But Sheba wasn’t listening. She was already halfway to the bathroom, her coral blouse pulled open. She let it fall to the floor behind her and Gabriel left it lying there. The bloodstains wouldn’t come out, not from silk. She could find something else to wear in the closet.

“Did this guy say anything when he broke in?”

“Yeah,” Sheba said, unhooking her bra, stripping it off her shoulders and flinging it at Gabriel’s chest. “He said come quietly or I’ll blow your brains out.” Furiously, she stepped out of her slacks and turned to get the water running in the shower.

“Anything about where he was taking you?”

“He didn’t seem to feel the need to share that much information with me.” She stood facing him, thumbs hooked under the waistband of her panties, naked otherwise, blood smeared in the long cascade of her auburn hair, and Gabriel thought back to his conversation with Michael. He’d had hopes of getting Sheba out of her clothing, but this wasn’t the way he’d had in mind.

“Why don’t you take your shower, I’ll wait for you outside—”

“Like hell you will,” she said. “You and that gun of yours will stay right here with me.” She stripped off the last bit of clothing she had on and stepped under the steaming spray.

Minutes later, Sheba emerged dripping but no longer trembling, angry but no longer scared. She wrapped a
towel turban-style around her head and made a beeline for the closet. Gabriel kept very little clothing for himself there, just a few linen shirts in various shades of cream and tan, a few pairs of khaki pants—items pretty much indistinguishable from the outfit he had on. But there was a good-sized selection of women’s clothes, things various guests had left behind optimistically after stays of a night or two. Sheba flipped through the hangers like a shopper at a sale, discarding one option after another. “Jesus, Gabriel, why are all your women so goddamn flatchested?”

“Only by your standards,” Gabriel said. He’d met Sheba’s family, and nature had been generous to all the McCoy women.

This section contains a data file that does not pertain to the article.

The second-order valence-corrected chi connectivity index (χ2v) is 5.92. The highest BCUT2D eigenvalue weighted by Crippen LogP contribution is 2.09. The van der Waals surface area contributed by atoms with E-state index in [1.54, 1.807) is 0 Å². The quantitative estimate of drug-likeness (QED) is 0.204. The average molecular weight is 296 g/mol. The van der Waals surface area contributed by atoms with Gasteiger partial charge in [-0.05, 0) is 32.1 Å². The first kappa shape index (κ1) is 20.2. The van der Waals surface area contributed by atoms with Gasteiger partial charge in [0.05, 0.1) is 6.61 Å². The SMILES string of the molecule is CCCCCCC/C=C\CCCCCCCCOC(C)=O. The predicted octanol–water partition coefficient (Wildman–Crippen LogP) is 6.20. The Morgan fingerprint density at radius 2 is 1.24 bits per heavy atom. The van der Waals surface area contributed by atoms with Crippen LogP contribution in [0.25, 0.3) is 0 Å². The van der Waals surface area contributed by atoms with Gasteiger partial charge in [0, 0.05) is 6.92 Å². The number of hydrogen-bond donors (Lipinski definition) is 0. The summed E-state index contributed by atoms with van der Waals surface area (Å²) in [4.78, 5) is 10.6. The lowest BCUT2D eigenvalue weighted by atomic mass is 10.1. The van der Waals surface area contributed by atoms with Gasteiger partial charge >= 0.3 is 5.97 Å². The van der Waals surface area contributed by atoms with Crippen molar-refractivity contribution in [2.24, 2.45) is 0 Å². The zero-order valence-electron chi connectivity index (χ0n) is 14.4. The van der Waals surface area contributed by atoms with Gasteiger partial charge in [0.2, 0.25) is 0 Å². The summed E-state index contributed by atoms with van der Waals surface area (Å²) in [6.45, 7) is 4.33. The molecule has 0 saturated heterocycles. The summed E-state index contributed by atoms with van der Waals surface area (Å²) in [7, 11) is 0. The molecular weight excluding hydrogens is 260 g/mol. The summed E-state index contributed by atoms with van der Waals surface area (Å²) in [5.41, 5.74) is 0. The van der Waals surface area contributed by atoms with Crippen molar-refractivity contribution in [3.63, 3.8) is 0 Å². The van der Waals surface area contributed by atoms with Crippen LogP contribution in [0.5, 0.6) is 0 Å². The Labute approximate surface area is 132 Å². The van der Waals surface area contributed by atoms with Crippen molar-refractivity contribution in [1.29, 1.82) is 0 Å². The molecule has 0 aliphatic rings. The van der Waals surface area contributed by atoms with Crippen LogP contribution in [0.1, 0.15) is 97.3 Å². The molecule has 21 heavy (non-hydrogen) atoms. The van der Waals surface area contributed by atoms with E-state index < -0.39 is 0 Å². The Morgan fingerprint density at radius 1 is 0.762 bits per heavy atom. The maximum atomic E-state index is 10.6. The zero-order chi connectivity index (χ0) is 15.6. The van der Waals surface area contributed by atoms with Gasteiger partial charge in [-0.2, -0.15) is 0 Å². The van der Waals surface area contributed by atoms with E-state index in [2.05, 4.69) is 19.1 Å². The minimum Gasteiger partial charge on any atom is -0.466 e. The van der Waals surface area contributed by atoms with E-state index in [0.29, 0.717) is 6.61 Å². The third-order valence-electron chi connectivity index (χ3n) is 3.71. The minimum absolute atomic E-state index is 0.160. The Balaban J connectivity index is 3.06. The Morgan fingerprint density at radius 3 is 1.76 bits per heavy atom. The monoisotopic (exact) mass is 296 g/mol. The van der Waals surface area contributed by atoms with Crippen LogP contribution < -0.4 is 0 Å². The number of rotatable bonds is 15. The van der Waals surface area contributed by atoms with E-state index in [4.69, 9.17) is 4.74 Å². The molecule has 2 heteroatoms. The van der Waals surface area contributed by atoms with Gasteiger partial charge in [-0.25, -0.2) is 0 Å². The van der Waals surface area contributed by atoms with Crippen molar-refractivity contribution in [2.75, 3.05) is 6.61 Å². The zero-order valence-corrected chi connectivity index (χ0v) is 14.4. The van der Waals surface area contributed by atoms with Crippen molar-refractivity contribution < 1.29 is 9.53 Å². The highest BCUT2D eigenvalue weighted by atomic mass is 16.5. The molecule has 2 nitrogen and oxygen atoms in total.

She found a dress, finally, a red satin number with a long slit up the side and no sleeves, but at least it fit when she pulled it down over her head. It had once held the ample charms of a woman named Cierra Almanzar; she’d left it here when she’d returned to her post as director of the Museum of the Americas in Mexico City. She wouldn’t mind sharing it with a fellow academic, Gabriel decided.

Gabriel strapped on a hip holster for his Colt, put a leather jacket on over it. He checked the gun’s cylinder—just two shots left. And naturally he didn’t have any more ammunition here in the apartment. Who would have thought he’d need any?

Sheba stepped back into the shoes she’d kicked off earlier, gaining three inches in the process, and Gabriel led her to the front door. They’d been in here barely ten minutes, but he knew she was right: for safety’s sake, they couldn’t leave soon enough.

He swung the door open.

Then he swung it shut again, spun, and, grabbing Sheba around the waist, took her down like a lineman
making a tackle. They hit the floor an instant before the wood of the door splintered inwards and a cloud of shotgun pellets sped through the air inches above their heads.

BOOK: Hunt Through the Cradle of Fear
8.23Mb size Format: txt, pdf, ePub

Other books

Keeping Never by C. M. Stunich
Tarzán el terrible by Edgar Rice Burroughs
The Trip to Raptor Bluff by Annie O'Haegan
Child of a Dead God by Barb Hendee, J. C. Hendee
A Perfect Spy by John le Carre
In Too Deep by Sharon Mignerey